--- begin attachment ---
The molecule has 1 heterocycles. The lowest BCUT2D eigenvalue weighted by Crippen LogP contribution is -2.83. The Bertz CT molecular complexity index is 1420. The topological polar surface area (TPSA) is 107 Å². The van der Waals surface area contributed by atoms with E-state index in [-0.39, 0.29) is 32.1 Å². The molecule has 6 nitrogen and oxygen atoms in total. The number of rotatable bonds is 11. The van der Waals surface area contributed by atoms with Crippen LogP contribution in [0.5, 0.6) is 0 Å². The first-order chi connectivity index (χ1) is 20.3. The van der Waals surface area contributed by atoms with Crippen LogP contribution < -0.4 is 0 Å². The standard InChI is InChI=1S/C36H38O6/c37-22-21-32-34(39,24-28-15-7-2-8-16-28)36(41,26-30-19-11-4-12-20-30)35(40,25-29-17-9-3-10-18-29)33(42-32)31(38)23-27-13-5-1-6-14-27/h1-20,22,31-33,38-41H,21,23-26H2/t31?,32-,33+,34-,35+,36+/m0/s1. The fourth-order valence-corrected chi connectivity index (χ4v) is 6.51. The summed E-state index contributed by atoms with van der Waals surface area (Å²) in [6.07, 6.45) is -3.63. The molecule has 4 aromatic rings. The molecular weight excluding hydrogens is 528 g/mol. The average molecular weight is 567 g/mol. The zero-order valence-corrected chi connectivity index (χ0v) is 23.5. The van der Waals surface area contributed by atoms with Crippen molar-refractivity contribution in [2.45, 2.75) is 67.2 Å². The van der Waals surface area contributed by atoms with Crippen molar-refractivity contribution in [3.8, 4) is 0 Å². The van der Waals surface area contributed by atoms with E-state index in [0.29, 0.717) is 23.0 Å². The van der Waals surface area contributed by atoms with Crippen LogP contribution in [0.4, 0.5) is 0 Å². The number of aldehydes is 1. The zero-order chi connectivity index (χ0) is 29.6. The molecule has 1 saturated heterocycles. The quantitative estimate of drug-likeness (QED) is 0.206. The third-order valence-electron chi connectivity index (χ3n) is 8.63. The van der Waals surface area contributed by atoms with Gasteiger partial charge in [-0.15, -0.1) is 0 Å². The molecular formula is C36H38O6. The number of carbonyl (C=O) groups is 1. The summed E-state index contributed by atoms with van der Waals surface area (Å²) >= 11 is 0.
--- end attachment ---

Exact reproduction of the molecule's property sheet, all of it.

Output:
The molecule has 1 heterocycles. The lowest BCUT2D eigenvalue weighted by Crippen LogP contribution is -2.83. The Bertz CT molecular complexity index is 1420. The topological polar surface area (TPSA) is 107 Å². The van der Waals surface area contributed by atoms with E-state index in [-0.39, 0.29) is 32.1 Å². The molecule has 6 nitrogen and oxygen atoms in total. The number of rotatable bonds is 11. The van der Waals surface area contributed by atoms with Crippen LogP contribution in [0.5, 0.6) is 0 Å². The first-order chi connectivity index (χ1) is 20.3. The van der Waals surface area contributed by atoms with Crippen LogP contribution < -0.4 is 0 Å². The standard InChI is InChI=1S/C36H38O6/c37-22-21-32-34(39,24-28-15-7-2-8-16-28)36(41,26-30-19-11-4-12-20-30)35(40,25-29-17-9-3-10-18-29)33(42-32)31(38)23-27-13-5-1-6-14-27/h1-20,22,31-33,38-41H,21,23-26H2/t31?,32-,33+,34-,35+,36+/m0/s1. The fourth-order valence-corrected chi connectivity index (χ4v) is 6.51. The summed E-state index contributed by atoms with van der Waals surface area (Å²) in [6.07, 6.45) is -3.63. The molecule has 4 aromatic rings. The molecular weight excluding hydrogens is 528 g/mol. The average molecular weight is 567 g/mol. The zero-order valence-corrected chi connectivity index (χ0v) is 23.5. The van der Waals surface area contributed by atoms with Crippen molar-refractivity contribution in [2.45, 2.75) is 67.2 Å². The van der Waals surface area contributed by atoms with Crippen molar-refractivity contribution in [3.8, 4) is 0 Å². The van der Waals surface area contributed by atoms with E-state index in [0.29, 0.717) is 23.0 Å². The van der Waals surface area contributed by atoms with Crippen LogP contribution in [0.4, 0.5) is 0 Å². The number of aldehydes is 1. The zero-order chi connectivity index (χ0) is 29.6. The molecule has 1 saturated heterocycles. The quantitative estimate of drug-likeness (QED) is 0.206. The third-order valence-electron chi connectivity index (χ3n) is 8.63. The van der Waals surface area contributed by atoms with Gasteiger partial charge in [-0.15, -0.1) is 0 Å². The molecular formula is C36H38O6. The number of carbonyl (C=O) groups is 1. The summed E-state index contributed by atoms with van der Waals surface area (Å²) >= 11 is 0.